Per-Olof Michel(1), Siri Thoresen(2), Jitender Sareen(3), Shay-Lee Belik(3) and Lars Mehlum(2)
(1)Uppsala University, Uppsala, Sweden; (2)University of Oslo, Oslo, Norway; (3)University of Manitoba, Manitoba, Canada
Suicide in the Military. Hauppauge, New York: Nova Science Publishers, 2009, 210 pages.
Peacekeeping refers to a military intervention in a conflict area authorized by the United Nations (UN) Security Council. The first UN peacekeeping mission was established in 1948 and more than 60 UN peacekeeping operations have been established since then. Many soldiers from a variety of countries have been deployed on UN peacekeeping missions and over 2,400 of them have lost their lives while serving on such missions. The main objectives of peacekeeping operations are to prevent the recurrence of hostilities, to support peaceful interactions and to provide humanitarian aid. This would later be followed by efforts to resolve the conflict by peaceful means. The stressors associated with peacekeeping are important risk factors for later posttraumatic stress reactions and other mental health problems. Research indicates that several of the predictive factors for general mental health problems in other military and civilian populations are applicable to peacekeepers.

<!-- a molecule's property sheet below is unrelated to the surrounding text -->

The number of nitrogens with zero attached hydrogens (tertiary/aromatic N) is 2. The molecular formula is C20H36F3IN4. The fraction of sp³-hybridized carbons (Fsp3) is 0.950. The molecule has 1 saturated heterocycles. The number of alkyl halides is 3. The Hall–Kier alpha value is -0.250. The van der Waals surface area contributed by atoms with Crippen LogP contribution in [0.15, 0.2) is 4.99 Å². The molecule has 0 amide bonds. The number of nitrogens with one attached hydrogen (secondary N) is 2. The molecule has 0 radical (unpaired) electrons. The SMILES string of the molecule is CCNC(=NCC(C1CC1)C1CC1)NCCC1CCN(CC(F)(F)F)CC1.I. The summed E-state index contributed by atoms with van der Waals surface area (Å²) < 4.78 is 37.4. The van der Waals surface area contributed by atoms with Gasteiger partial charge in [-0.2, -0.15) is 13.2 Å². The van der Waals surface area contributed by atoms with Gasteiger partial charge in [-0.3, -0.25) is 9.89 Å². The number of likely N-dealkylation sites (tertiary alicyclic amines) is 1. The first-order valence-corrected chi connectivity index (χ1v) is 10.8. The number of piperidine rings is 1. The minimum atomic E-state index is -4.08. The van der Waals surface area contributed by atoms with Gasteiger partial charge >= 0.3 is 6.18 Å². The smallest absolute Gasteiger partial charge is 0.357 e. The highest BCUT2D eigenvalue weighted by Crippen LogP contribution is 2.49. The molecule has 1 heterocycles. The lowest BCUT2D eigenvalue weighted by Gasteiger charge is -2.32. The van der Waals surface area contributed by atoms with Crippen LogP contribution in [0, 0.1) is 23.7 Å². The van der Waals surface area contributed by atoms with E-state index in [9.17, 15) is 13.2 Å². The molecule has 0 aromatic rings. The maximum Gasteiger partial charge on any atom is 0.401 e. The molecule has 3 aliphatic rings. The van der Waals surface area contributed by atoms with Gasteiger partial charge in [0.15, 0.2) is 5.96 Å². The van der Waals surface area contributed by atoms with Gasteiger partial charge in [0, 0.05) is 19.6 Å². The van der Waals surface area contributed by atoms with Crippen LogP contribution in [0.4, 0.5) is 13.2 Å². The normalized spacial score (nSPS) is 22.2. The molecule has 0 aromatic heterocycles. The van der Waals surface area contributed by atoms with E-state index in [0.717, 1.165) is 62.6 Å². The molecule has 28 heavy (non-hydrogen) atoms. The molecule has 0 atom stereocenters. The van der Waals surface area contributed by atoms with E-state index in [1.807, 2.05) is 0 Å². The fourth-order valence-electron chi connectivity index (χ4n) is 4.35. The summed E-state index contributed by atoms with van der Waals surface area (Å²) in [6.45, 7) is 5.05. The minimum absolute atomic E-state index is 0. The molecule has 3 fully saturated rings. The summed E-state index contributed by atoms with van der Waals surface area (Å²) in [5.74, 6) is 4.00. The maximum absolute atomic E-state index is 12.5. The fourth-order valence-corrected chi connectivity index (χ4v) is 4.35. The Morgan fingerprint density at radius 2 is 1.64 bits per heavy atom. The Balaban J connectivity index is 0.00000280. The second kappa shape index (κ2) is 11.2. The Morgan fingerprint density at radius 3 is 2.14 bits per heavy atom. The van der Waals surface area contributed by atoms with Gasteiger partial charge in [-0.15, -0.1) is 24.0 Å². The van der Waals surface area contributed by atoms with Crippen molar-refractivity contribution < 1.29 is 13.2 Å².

Although there are many studies investigating mental health problems in former peacekeepers, just a few studies have investigated suicidal behavior in this group. These studies do not support an overall increased risk of suicide as a consequence of peacekeeping duty per see. However, the majority of these studies suggest that service stress and exposure to trauma during peacekeeping duty is associated with an increased risk of mental health problems, which in turn may increase the risk for suicide. In addition, exposure to other stressors, such as sexual and other interpersonal traumatic experiences and repatriation, may be related to suicidal behavior in peacekeepers. Suicide prevention in peacekeepers should focus on improved personnel selection, training and preparation, with special focus on leadership. It is essential that commanders and service providers increase their attention in detecting potentially suicidal soldiers. There are still some areas where our knowledge is limited. Specifically, the role of personality, previous mental health problems, service stress, social support or negative life events either prior to or following peacekeeping remains unclear. There is also limited knowledge from peacekeeping missions about how potential service-related risk and protective factors, such as unit cohesion, leader support, general stress level, and repatriation rate, might impact on mental health and suicide. Future studies should therefore investigate factors not only at the individual level but also at the group or unit level. Such future multilevel studies could provide much needed information about how individual and system factors interact as predictors of later mental health and suicide in peacekeeping soldiers.